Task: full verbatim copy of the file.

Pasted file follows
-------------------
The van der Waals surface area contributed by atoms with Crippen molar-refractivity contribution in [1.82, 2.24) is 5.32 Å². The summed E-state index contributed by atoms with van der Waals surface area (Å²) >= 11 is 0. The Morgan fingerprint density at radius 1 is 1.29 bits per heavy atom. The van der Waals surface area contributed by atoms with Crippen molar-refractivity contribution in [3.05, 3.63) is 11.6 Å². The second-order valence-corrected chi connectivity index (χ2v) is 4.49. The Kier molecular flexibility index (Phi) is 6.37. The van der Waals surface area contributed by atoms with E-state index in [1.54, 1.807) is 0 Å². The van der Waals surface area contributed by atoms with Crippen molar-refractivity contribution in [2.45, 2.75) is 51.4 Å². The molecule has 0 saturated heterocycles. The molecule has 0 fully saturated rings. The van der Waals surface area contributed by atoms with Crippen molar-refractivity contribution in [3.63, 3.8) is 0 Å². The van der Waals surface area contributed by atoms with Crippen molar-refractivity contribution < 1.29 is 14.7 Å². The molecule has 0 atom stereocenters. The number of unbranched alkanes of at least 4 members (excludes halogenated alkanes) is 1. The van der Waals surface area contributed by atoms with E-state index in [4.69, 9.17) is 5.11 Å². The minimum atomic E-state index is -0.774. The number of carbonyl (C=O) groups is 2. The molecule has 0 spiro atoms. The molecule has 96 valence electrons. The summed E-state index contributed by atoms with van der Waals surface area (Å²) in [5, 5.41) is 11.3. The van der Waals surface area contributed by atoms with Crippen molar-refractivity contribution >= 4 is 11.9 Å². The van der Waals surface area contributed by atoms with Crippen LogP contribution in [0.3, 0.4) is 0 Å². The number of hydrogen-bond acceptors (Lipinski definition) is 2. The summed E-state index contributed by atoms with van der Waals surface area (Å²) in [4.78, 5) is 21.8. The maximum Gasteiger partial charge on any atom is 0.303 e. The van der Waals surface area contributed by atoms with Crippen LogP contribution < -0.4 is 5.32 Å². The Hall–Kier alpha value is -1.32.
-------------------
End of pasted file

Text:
The van der Waals surface area contributed by atoms with Crippen molar-refractivity contribution in [1.82, 2.24) is 5.32 Å². The summed E-state index contributed by atoms with van der Waals surface area (Å²) >= 11 is 0. The Morgan fingerprint density at radius 1 is 1.29 bits per heavy atom. The van der Waals surface area contributed by atoms with Crippen molar-refractivity contribution in [3.05, 3.63) is 11.6 Å². The second-order valence-corrected chi connectivity index (χ2v) is 4.49. The Kier molecular flexibility index (Phi) is 6.37. The van der Waals surface area contributed by atoms with E-state index in [1.54, 1.807) is 0 Å². The van der Waals surface area contributed by atoms with Crippen molar-refractivity contribution in [2.45, 2.75) is 51.4 Å². The molecule has 0 saturated heterocycles. The molecule has 0 fully saturated rings. The van der Waals surface area contributed by atoms with Crippen molar-refractivity contribution in [3.63, 3.8) is 0 Å². The van der Waals surface area contributed by atoms with Crippen molar-refractivity contribution < 1.29 is 14.7 Å². The molecule has 0 atom stereocenters. The number of unbranched alkanes of at least 4 members (excludes halogenated alkanes) is 1. The van der Waals surface area contributed by atoms with E-state index in [4.69, 9.17) is 5.11 Å². The minimum atomic E-state index is -0.774. The number of carbonyl (C=O) groups is 2. The molecule has 0 spiro atoms. The molecule has 96 valence electrons. The summed E-state index contributed by atoms with van der Waals surface area (Å²) in [5, 5.41) is 11.3. The van der Waals surface area contributed by atoms with Crippen molar-refractivity contribution >= 4 is 11.9 Å². The van der Waals surface area contributed by atoms with Crippen LogP contribution in [0.3, 0.4) is 0 Å². The number of hydrogen-bond acceptors (Lipinski definition) is 2. The summed E-state index contributed by atoms with van der Waals surface area (Å²) in [4.78, 5) is 21.8. The maximum Gasteiger partial charge on any atom is 0.303 e. The van der Waals surface area contributed by atoms with Crippen LogP contribution < -0.4 is 5.32 Å². The Hall–Kier alpha value is -1.32.